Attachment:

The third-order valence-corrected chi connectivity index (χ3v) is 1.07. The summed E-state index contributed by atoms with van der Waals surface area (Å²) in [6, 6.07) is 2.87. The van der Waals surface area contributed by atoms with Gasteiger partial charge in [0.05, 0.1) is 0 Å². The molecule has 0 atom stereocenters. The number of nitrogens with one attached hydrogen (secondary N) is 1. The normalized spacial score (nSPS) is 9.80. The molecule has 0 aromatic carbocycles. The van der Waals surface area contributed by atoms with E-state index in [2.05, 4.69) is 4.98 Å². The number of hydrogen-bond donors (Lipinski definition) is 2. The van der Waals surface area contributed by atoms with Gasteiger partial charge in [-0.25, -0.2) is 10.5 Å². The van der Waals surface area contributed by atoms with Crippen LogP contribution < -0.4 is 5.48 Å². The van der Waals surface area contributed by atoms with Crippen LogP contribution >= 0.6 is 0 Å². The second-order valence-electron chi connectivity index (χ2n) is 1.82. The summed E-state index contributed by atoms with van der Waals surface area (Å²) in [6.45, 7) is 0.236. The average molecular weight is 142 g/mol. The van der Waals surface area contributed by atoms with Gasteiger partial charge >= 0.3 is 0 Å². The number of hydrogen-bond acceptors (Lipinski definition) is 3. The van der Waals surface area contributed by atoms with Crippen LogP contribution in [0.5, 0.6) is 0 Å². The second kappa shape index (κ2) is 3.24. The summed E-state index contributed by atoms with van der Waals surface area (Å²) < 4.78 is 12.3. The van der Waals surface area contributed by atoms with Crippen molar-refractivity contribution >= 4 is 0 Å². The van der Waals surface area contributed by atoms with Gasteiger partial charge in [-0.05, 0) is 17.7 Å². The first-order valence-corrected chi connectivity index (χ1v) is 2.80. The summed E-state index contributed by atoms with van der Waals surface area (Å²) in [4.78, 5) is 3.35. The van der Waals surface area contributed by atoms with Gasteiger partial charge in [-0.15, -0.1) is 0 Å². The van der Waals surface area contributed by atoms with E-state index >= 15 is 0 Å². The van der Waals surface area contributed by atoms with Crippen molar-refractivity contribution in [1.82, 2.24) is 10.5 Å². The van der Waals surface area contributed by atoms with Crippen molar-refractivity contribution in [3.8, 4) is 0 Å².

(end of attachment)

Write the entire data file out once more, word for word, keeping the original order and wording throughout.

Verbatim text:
The third-order valence-corrected chi connectivity index (χ3v) is 1.07. The summed E-state index contributed by atoms with van der Waals surface area (Å²) in [6, 6.07) is 2.87. The van der Waals surface area contributed by atoms with Gasteiger partial charge in [0.05, 0.1) is 0 Å². The molecule has 0 atom stereocenters. The number of nitrogens with one attached hydrogen (secondary N) is 1. The normalized spacial score (nSPS) is 9.80. The molecule has 0 aromatic carbocycles. The van der Waals surface area contributed by atoms with E-state index in [2.05, 4.69) is 4.98 Å². The number of hydrogen-bond donors (Lipinski definition) is 2. The van der Waals surface area contributed by atoms with Gasteiger partial charge in [-0.25, -0.2) is 10.5 Å². The van der Waals surface area contributed by atoms with Crippen LogP contribution < -0.4 is 5.48 Å². The van der Waals surface area contributed by atoms with Crippen LogP contribution >= 0.6 is 0 Å². The second-order valence-electron chi connectivity index (χ2n) is 1.82. The summed E-state index contributed by atoms with van der Waals surface area (Å²) in [6.45, 7) is 0.236. The average molecular weight is 142 g/mol. The van der Waals surface area contributed by atoms with Gasteiger partial charge >= 0.3 is 0 Å². The number of hydrogen-bond acceptors (Lipinski definition) is 3. The van der Waals surface area contributed by atoms with Crippen LogP contribution in [0.5, 0.6) is 0 Å². The second kappa shape index (κ2) is 3.24. The summed E-state index contributed by atoms with van der Waals surface area (Å²) < 4.78 is 12.3. The van der Waals surface area contributed by atoms with Crippen molar-refractivity contribution >= 4 is 0 Å². The van der Waals surface area contributed by atoms with Gasteiger partial charge in [-0.05, 0) is 17.7 Å². The first-order valence-corrected chi connectivity index (χ1v) is 2.80. The summed E-state index contributed by atoms with van der Waals surface area (Å²) in [4.78, 5) is 3.35. The van der Waals surface area contributed by atoms with Gasteiger partial charge in [-0.15, -0.1) is 0 Å². The van der Waals surface area contributed by atoms with E-state index >= 15 is 0 Å². The van der Waals surface area contributed by atoms with Crippen molar-refractivity contribution in [1.82, 2.24) is 10.5 Å². The van der Waals surface area contributed by atoms with Crippen molar-refractivity contribution in [3.8, 4) is 0 Å².